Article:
Sexual Assault Board Introduces Lessons into the Freshman Guidance Curriculum


Chloe Frajmund

The freshmen were encouraged to ask any questions or make any comments that they had regarding the Big Sibs presentation. Above, Logan Klinger ’21 raises her hand to add to the discussion on the factors of modern culture that impact the culture of sexual assault.

During the past 2017-2018 academic year, the Big Sibs program has been helping freshmen to become acquainted with the school. The program is aimed at teaching freshmen about school resources, how to manage their time in high school, and how to best take advantage of everything that Bronx Science has to offer them. While the program has been very successful, it was lacking in one area, that of sexual harassment education.

The Sexual Assault Board, a group of students, faculty, and administrators that was started this year, realized that while the Big Sibs program spoke about mental and physical health resources at Bronx Science, it did not mention sexual health, or address the issues connected with sexual harassment and assault.

In response to this gap, the students of this board put together a presentation teaching the freshmen about consent, the differences between sexual harassment and sexual assault, and engaging the freshmen in discussions about how our culture shapes, and even perpetuates, sexual assault within our communities. The presentation informed students how stigmas against people of color makes it harder for victims to come forward, why victims often do not report assault, and problems within our judicial system that prevent rapists from being prosecuted.

“Some people may think that freshmen are too young to learn about consent or about sexual assault, but the reality is that students as young as middle schoolers experience some form of sexual harassment every day. The younger that we teach people the importance of clear consent, the sooner we can decrease the statistic that one in four women experience some form of sexual assault in colleges in America,” said Julia Catrambone ’19, a member of the Sexual Assault Board.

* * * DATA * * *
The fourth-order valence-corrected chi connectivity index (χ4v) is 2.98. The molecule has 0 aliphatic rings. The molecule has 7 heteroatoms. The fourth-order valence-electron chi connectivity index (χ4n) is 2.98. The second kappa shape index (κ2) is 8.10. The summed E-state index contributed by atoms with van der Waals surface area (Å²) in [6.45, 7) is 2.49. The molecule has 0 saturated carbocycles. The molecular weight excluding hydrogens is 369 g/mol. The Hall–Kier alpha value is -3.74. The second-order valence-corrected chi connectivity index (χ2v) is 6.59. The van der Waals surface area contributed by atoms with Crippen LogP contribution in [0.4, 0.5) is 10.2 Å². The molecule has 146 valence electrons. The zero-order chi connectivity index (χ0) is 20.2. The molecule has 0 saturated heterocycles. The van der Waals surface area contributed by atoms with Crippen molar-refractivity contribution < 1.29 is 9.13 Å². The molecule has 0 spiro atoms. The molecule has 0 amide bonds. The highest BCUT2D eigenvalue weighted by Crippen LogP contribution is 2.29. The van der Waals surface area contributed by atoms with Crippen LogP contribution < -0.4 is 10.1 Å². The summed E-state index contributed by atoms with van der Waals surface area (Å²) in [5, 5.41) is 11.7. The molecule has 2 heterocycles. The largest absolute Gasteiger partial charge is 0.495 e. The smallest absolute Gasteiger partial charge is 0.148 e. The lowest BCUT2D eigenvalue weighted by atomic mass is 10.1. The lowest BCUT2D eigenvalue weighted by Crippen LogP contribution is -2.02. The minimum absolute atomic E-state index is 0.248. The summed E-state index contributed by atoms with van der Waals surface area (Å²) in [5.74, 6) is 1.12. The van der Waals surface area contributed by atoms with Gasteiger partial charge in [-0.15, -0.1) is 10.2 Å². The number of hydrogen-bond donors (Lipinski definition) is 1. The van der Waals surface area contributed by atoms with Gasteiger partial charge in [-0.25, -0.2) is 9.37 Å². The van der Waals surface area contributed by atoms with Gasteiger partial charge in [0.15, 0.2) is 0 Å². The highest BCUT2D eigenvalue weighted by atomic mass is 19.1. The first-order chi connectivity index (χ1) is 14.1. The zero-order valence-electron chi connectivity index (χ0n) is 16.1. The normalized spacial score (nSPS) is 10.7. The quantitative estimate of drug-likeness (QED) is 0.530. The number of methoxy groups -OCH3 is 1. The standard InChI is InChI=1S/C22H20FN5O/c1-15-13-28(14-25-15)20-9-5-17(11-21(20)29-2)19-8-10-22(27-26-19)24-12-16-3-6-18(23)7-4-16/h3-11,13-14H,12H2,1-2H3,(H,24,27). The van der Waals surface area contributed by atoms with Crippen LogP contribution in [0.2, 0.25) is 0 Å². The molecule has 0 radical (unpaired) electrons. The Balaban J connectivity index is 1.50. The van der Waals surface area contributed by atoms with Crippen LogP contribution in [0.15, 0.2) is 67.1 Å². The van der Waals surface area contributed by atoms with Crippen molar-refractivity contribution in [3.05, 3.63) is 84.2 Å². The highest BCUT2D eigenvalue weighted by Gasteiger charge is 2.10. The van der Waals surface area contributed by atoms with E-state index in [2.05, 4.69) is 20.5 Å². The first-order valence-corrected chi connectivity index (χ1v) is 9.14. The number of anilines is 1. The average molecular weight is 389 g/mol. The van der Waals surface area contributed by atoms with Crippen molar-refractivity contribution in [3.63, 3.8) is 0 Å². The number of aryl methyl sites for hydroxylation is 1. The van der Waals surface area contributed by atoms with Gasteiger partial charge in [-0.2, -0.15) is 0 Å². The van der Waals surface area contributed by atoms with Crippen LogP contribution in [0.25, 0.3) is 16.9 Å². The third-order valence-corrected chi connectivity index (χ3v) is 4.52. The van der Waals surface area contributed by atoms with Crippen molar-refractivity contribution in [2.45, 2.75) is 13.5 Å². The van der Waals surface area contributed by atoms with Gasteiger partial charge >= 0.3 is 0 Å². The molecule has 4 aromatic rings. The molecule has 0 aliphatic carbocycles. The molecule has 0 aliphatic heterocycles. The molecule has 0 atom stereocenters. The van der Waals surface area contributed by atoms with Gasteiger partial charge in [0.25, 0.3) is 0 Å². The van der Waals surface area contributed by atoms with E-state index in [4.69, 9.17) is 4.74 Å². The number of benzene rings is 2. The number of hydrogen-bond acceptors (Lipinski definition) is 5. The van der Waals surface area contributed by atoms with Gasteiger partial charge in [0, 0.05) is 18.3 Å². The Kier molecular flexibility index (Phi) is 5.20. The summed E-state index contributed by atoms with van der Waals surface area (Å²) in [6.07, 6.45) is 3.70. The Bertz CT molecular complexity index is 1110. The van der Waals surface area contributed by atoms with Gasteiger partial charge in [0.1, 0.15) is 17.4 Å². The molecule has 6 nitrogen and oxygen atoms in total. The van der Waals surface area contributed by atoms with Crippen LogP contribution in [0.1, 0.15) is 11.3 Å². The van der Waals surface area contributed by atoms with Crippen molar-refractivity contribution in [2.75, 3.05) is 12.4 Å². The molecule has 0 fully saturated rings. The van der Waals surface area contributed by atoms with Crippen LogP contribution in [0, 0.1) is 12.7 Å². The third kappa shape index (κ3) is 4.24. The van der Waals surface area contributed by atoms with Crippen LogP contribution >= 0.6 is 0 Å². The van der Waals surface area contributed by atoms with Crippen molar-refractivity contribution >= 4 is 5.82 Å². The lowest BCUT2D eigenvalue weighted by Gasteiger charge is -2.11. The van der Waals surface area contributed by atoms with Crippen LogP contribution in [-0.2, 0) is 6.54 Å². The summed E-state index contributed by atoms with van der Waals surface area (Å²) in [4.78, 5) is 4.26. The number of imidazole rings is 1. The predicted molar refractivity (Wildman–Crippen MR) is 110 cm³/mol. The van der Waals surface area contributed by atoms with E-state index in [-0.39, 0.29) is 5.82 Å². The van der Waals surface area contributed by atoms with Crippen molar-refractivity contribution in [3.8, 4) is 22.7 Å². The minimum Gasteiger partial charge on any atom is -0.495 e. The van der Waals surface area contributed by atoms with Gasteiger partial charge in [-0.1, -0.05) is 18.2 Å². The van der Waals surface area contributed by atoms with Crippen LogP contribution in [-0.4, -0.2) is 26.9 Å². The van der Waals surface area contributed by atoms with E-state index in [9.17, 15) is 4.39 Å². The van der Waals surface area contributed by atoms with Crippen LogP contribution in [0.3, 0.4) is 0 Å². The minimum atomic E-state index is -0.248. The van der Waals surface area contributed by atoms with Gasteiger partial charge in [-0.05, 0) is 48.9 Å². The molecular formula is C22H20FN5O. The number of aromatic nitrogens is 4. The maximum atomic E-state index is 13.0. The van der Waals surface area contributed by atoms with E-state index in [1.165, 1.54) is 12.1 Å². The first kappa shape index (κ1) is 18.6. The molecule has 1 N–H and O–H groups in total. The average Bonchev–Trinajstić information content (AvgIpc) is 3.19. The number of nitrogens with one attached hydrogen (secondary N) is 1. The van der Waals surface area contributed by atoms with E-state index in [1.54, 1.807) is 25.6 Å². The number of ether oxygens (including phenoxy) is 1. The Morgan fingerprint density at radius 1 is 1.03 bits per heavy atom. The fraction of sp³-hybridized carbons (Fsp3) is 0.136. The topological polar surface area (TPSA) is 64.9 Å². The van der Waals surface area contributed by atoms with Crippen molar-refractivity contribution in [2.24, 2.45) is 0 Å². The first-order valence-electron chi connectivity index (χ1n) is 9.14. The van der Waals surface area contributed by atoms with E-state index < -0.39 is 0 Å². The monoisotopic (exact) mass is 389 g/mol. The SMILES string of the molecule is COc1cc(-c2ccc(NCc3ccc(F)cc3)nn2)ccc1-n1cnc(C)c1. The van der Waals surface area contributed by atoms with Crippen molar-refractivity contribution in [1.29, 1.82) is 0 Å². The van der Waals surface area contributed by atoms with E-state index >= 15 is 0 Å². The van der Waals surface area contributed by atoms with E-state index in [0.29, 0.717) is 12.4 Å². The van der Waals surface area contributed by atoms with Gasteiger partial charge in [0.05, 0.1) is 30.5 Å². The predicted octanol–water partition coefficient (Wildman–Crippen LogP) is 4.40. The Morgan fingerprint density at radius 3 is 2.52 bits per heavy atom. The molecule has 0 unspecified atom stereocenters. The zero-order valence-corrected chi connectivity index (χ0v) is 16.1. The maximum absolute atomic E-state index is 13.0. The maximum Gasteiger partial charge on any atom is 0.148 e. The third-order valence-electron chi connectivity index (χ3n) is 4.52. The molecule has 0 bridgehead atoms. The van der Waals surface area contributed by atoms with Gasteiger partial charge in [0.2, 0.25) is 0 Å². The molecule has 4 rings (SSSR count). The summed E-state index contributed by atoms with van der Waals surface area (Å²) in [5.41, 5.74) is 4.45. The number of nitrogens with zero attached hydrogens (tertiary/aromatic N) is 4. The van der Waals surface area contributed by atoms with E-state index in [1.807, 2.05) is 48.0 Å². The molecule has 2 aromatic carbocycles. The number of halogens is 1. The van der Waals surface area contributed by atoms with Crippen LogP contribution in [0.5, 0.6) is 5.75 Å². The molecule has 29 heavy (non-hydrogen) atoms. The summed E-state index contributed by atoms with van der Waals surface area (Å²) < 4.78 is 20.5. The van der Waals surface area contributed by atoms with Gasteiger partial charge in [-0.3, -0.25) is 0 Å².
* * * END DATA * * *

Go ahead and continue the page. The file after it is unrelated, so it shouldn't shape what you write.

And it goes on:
Nafisa Zaman ’21 also commented on the importance of teaching students about consent early on. “As our Big Sibs gave us the lesson, they mentioned some serious facts, and I think it was nice that they presented the issue realistically and didn’t censor certain things because they weren’t ‘age appropriate.’ I think that everyone should know how horrible and terrifying these issues can be, and I believe that censoring the information would cause people to take the issue less seriously than they already do.”

Mr. Nasser, Assistant Principal of Guidance and Big Sib supervisor, commented on the success of the lesson. “I was so impressed with the development and delivery of the recent Sexual Assault/Consent Lessons. It is an important topic, and it was conveyed in a professional, respectful, and age-appropriate fashion. The Sexual Assault Board and the Big Sibs really took this initiative seriously. I witnessed one of the lessons, and the ninth graders were attentive and engaged, and they produced thoughtful dialogue that is essential, not just in high school, but in life.”

“As our Big Sibs gave us the lesson, they mentioned some serious facts, and I think it was nice that they presented the issue realistically and didn’t censor certain things because they weren’t ‘age appropriate,’” said Nafisa Zaman ’21.

“It was genuinely the most engaging lesson of freshman guidance by far. It’s a fantastic addition to the program, especially considering the controversies in Hollywood right now,” Zaman said.

Joy Hwoang ’21 added that even though she loved the lesson and thought it was very important, she would like to see more inclusion within the lesson, as she noticed that the victims shown were mainly female. “It’s understandable that this topic is mostly related or common to women and women’s issues, but I think that, as a whole, men should be more included in the topic.”

Next, the Sexual Assault Board hopes to be able to implement the same lesson within Sophomore Guidance, and eventually into all health classes, so that all students have access to this information. They are also striving to be more inclusive with gender, ethnicity, and race when addressing the issue of consent.

“The lessons are a work in progress, and we are looking forward to hearing student input, so that we can improve the lessons for everyone,” said Catrambone. The lessons will be slightly modified for each grade, with senior lessons containing more information on rape culture in college, but the Board truly wants all students to have the same information available to them throughout their time in Bronx Science. With the year coming to a close and seniors going off to college, the importance of consent awareness cannot be overemphasized.